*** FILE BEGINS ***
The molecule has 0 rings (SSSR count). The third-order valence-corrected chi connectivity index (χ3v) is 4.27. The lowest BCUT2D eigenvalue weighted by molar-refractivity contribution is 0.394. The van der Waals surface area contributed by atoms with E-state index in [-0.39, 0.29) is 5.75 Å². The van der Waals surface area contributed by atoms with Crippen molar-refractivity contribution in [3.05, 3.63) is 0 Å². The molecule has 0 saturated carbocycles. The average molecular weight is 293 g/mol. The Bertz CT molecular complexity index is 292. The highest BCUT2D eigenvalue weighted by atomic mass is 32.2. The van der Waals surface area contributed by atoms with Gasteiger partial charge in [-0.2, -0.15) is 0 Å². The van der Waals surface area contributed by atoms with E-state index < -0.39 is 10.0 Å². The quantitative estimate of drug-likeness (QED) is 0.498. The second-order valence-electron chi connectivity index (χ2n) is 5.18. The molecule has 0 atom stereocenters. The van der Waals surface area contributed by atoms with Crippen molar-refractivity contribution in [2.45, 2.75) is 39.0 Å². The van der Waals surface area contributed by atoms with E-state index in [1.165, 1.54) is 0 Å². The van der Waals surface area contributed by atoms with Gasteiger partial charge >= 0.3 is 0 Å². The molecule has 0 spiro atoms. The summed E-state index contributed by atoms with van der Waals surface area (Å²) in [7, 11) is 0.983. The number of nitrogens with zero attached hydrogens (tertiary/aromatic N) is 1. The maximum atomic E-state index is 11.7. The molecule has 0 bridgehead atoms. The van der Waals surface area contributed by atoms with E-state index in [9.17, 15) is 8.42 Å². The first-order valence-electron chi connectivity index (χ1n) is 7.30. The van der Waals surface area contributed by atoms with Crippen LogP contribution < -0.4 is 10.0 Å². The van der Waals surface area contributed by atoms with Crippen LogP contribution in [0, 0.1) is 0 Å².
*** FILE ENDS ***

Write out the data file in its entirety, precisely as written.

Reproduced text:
The molecule has 0 rings (SSSR count). The third-order valence-corrected chi connectivity index (χ3v) is 4.27. The lowest BCUT2D eigenvalue weighted by molar-refractivity contribution is 0.394. The van der Waals surface area contributed by atoms with E-state index in [-0.39, 0.29) is 5.75 Å². The van der Waals surface area contributed by atoms with Crippen molar-refractivity contribution in [3.05, 3.63) is 0 Å². The molecule has 0 saturated carbocycles. The average molecular weight is 293 g/mol. The Bertz CT molecular complexity index is 292. The highest BCUT2D eigenvalue weighted by atomic mass is 32.2. The van der Waals surface area contributed by atoms with Gasteiger partial charge in [-0.2, -0.15) is 0 Å². The van der Waals surface area contributed by atoms with E-state index < -0.39 is 10.0 Å². The quantitative estimate of drug-likeness (QED) is 0.498. The second-order valence-electron chi connectivity index (χ2n) is 5.18. The molecule has 0 atom stereocenters. The van der Waals surface area contributed by atoms with Crippen molar-refractivity contribution in [2.45, 2.75) is 39.0 Å². The van der Waals surface area contributed by atoms with E-state index in [1.165, 1.54) is 0 Å². The van der Waals surface area contributed by atoms with Gasteiger partial charge >= 0.3 is 0 Å². The molecule has 0 spiro atoms. The summed E-state index contributed by atoms with van der Waals surface area (Å²) in [7, 11) is 0.983. The number of nitrogens with zero attached hydrogens (tertiary/aromatic N) is 1. The maximum atomic E-state index is 11.7. The molecule has 0 bridgehead atoms. The van der Waals surface area contributed by atoms with E-state index in [9.17, 15) is 8.42 Å². The first-order valence-electron chi connectivity index (χ1n) is 7.30. The van der Waals surface area contributed by atoms with Crippen LogP contribution < -0.4 is 10.0 Å². The van der Waals surface area contributed by atoms with Crippen LogP contribution in [0, 0.1) is 0 Å².